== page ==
Why Big Red Diary?

2 bourgognes, 5 for germany (so far…)

The dream has gone for Brasil – I’m not even sure I’ll stay up to watch the second half of the football – but I’ve two bottles open, so… ;-)

2011 de Villaine, Bourgogne Côte Chalonnaise La Digoine
Good colour. Hmm – not such a good nose – pyrazine and a round, diffuse, herby warmth. Good texture and quite good concentration. There’s a little pyrazine in the flavour too though the finish is quite good. Honestly, I’ve no interest in taking a second glass. Day 2 (overnight in the fridge) and I can’t detect anything nasty – indeed it smells and tastes rather pretty…
Rebuy – No

2009 Buisson-Charles, Bourgogne Pinot Noir
Also a good, deep colour. The nose has plenty of ripeness but develops a freshness of cooked summer fruit. This is rather concentrated and the texture is a good-deal silkier than the 2011. Nice mid-palate and finishing freshness. A very good Bourgogne.
Rebuy – Yes

split loyalties…


I had split loyalties in front of the TV on Friday evening. But with a little consideration – would I drink Pilsner or wine? – actually I found the choice quite easy!

Given the result, it seems my support was not enough!

For info, the Collet Crémant de Bourgogne was very tasty, as usual. The Mikulski even tastier. The Jobard had a bit more mid-palate depth and seemed the more mineral. I would say that both showed a similar quality-level, but today the Mikulski is much tastier!

muggy, warm chassagne…

First visit in Chassagne-Montrachet this morning, 09h00.

Overnight there’s been a little rain – dirty rain – my car is filthy. It’s muggy and warm and storms are once-more forecast – many, many fingers are crossed!

A short tour of the vines shows that Chassagne was very lucky last weekend – very little of the potential crop was spoiled by the hail – probably no more than 5%. Their fingers remain firmly crossed, remembering that they lost almost 70% in 2012 to hail and other maladies…

Chassagne, today:

i can see you…!

Spotted – or rather first heard! – in Meursault Perrières today.

I’ve been touring the vines – some in reasonable condition, some are very sad – pockets of vines in Pommard and Beaune seem particularly hard hit, some have more grapes left than leaves! It’s early enough (the hail) that split and damaged grapes will have plenty of time to dry out and drop off, but the rest will need new leaves to do the necessary photosynthesis…

Plus a few views from this morning:

burgundy report – extra!

The May issue is online for subscribers. Lots of new faces in this issue – and some old ones ;-)…

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sober, sombre reflection…

To take stock, it’s always better to take a step back – emotions can be raw in the first minutes / hours after such an attack.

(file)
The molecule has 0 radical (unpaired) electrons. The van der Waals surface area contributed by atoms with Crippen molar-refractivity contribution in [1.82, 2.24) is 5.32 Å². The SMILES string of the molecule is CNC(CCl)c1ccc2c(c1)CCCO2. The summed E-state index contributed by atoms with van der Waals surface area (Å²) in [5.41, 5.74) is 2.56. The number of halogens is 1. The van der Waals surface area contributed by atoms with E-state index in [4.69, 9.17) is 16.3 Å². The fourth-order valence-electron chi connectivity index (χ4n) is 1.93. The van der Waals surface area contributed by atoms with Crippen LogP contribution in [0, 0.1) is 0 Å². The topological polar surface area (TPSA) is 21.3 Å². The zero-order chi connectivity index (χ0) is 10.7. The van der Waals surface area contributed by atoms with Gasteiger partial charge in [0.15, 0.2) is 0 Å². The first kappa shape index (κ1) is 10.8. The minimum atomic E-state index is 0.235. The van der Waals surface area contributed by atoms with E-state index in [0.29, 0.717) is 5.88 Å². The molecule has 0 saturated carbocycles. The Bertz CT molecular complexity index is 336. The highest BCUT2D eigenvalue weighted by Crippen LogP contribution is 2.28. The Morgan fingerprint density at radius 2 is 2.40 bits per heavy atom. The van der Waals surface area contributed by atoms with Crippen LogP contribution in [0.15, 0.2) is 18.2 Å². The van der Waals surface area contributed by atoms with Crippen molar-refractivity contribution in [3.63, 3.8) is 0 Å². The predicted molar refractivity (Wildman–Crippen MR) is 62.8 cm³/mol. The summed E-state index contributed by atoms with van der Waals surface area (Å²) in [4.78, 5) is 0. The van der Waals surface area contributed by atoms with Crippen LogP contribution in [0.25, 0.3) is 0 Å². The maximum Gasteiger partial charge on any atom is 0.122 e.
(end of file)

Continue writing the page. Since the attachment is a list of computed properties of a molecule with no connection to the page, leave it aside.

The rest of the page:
My experience of the hail on Saturday was in the Place Carnot in Beaune. It started at 17h10 with heavy rain – then for 3-4 minutes there was hail too – big enough pellets to hurt, but modestly sized – say 1+cm in diameter. Of-course, it turned-out that was only the first wave. Fifteen minutes later it hit again, but this time the first notice was the hail, not rain, and this time the projectiles were the size of a 2 Euro coin – they can also damage your body as you can see below – the clusters on many vines had no chance.

It was a broad and prolonged attack – this year from Chagny all the way to Gevrey-Chambertin – but, once-more, it was that area from Meursault to Savigny that was most cruelly affected. The much vaunted ‘hail defence’ system was lit in Volnay 3 hours prior to the well-forecast storm-front, it was no defence in this case. To-date, the Mâconnais, Chalonnaise and Chablis rest largely untouched.

I received the following email from a grower, in Volnay, yesterday evening:

I found my email written July 23, 2013: Today, I can make a “copy and paste” because yesterday, June 28 2014, was once-more devastated by hail:

Just a little word of collective thanks for all the many people who bring us comfort by email or phone. And yes, this is the shit, we were again hit by hail on Saturday 28 June at 17:00. The most damaged vines are those of Pommard: Epenots, Rugiens, Clos Micault between 50 and 80%, Pézerolles 80-100%. In Volnay we are damaged between 40 and 80% – that’s my current estimate.

It is hard to take because we had this situation in 2001, 2004, 2012 and 2013. It is all the more disheartening because we had worked well, the vines were beautiful and indicated a normal harvest. All the green work was completed and the team was ready for the holidays.

We will reign-in all investments and business travel – everything that is not strictly necessary for our Domaine. As I am “an old fart” (a joke between my dad and me), I have no debt to repay or more cumbersome investments. So the goal is to preserve the financial equilibrium of the operation and eventually the dynamism.

Thank you all for your moral support and the awareness that we are surrounded by family, friends and clients.

Indeed, until the weather-front made its attack, the vines and clusters looked picture-perfect. Some growers were openly opining on the maximum that they would be allowed to declare at harvest – roughly 50 hl/ha for villages – very few will now need to make the calculations. The southern part of the Côte de Beaune was a little less damaged, likewise the Côte de Nuits – but there were also hailstones of 2-4cm diameter in Vosne-Romanée – the Clos de Vougeot and Romanée St.Vivant lost up to 25%, maybe more in Echézeaux. Much of the rest of Vosne lost more like 15%. We also shouldn’t forget; the hail hit in June, July AND August in 2012…

Three hours after the hail hit, was the ‘Elegance de Volnay’ dinner and celebration of the appellation. It began in subdued fashion, but in the end, the vignerons began pouring their bottles saying “Drink now – we might not have any wine in a couple of years…”

Another view from Scott Paul and Amanda Regan.

With thanks to Thomas Bouley, Vincent Latour, Anne Parent and Nicolas Rossignol for the following images:

how far are you going?

Fullscreen capture 27062014 084736
Santiago de Compostela.

Beaune still really is the crossroads of Europe it seems. In the hotel today I met a couple who were clearly on a walking tour – today they were walking ~4 hours to Chagny. But actually their final destination was a good deal further away – the Santiago de Compostela – in Spain!